2016-2017 Executive Seminar Program Case Studies
This Year’s Program Theme: Exploring resilient systems, both natural and organizational.
Port of Portland: Managing Growth and Change at the Intersection of Industry and Environment
Date: November 28 - December 2, 2016
Location: Portland, Oregon
Originally established by the Oregon legislature in 1891 to construct and maintain a twenty-five foot ship channel in the Willamette and Columbia Rivers, the Port of Portland now is a fundamental point of entry and export for people and trade goods and services that powers the economy of the region in the midst of the Portland area’s most sensitive natural resources. This case study will examine the Port’s four major programs (Airport Management, Marine Terminals, Land Management, and Industrial Park Development) and its complex and sometimes contentious relationships with federal and state regulatory agencies, the City of Portland, and NGOs. The case will also explore the following public policy questions: How has the Port of Portland worked to achieve its trade and economic mission while also protecting its essential natural resource capital? How has the Port anticipated and responded to international, national, and local policy choices, economics and its own changing workforce to ensure both economic and natural resiliency?
Solar Energy Development on Public Lands in Southern California
Date: February 6 - 10, 2017
Location: Southern California
The California Desert region holds some of the highest concentrations of solar energy potential in the United States. On public lands, solar development for largescale electricity projects is just beginning, but the future looks bright. The BLM received a flood of solar applications in the late 2000s. In late 2010, the BLM approved the first utility-scale solar energy projects on public lands, each carefully considered through detailed environmental reviews with full public involvement. Given growing levels of interest in and mandates for renewable energy portfolio standards and for natural resource protection, how have the regulatory and land management agencies sought to balance competing needs while also pursuing resiliency? From an organizational standpoint, how has this required agencies and communities to change their business models, policy, and organizational structures (their organizational resiliency) to engage this need/opportunity? This case will bring together community leaders, private energy sector leaders, public agencies and natural resource managers to explore how they have responded to the challenge and opportunity of this emerging topic.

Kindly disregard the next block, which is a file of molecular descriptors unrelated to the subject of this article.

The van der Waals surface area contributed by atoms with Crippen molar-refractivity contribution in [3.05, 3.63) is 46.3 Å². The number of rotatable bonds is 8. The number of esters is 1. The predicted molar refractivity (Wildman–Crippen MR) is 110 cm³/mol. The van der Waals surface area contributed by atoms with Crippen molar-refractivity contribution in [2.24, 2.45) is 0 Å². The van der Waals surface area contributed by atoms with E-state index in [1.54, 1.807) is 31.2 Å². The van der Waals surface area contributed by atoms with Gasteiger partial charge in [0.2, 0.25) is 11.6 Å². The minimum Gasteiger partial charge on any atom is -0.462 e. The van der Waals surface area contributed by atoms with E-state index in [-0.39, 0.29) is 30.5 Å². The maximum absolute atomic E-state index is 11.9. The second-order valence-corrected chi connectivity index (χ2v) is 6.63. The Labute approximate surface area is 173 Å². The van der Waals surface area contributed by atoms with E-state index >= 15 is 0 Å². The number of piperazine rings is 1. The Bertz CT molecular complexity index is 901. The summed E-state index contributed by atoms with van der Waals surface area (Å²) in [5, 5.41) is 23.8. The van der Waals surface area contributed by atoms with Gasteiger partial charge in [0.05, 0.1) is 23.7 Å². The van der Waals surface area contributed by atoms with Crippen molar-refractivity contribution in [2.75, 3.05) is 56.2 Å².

Creating Fire Resilient Communities: Implementation of the National
Cohesive Wildfire Strategy
Date: May 8 - 12, 2017
Location: Bakers City, Oregon
Significant changes in policy, climate, economy and ecology present formidable challenges to forests across the West and their adjacent communities. Record fire seasons have resulted in growing losses, costs, natural resource degradation and direct threats to public safety. In Northeast Oregon, the Blue Mountain Cohesive Strategy Pilot is bringing together state, federal and private landowners, local government, emergency responders and a variety of public and private funding sources to create new and different partnerships and governance to address the challenge. At the heart of the work is creating more resilient natural landscapes, but in the process of pursuing this goal, agencies and communities have increased their own organizational resilience and capabilities. This nationally-recognized project brings together natural science, social science, community engagement and enhanced operational planning to unite organizations formerly at odds, and to use best practices to prioritize and manage wildfire risk and to create better outcomes for the landscape and communities. This case will bring together the key players, community leaders and engaged landowners to describe the social, economic, and environmental aspects of this work. The case will focus on how the pilot has brought people together and made a difference to landscape and community, and how it can be exported to other communities and disciplines.
Final Capstone Session
Dates: June 15 - 16, 2017
Location: Portland State University Campus
In stonework, a capstone is the central block that holds an arch together and supports the other stones in the arch. The arch of the ESP program year is held together by the final two-day wrap-up session, which integrates the leadership lessons learned over the course of the year with the practical challenges participants face in their agencies.
Participants come prepared to discuss issues from their own work experience and apply principles learned during the year to these issues. They present their conclusions to a panel of ESP Advisory Board members and Portland State University faculty, who provide feedback. Beyond providing a summative learning experience, this session provides an opportunity to deepen professional relationships and friendships formed over the program year.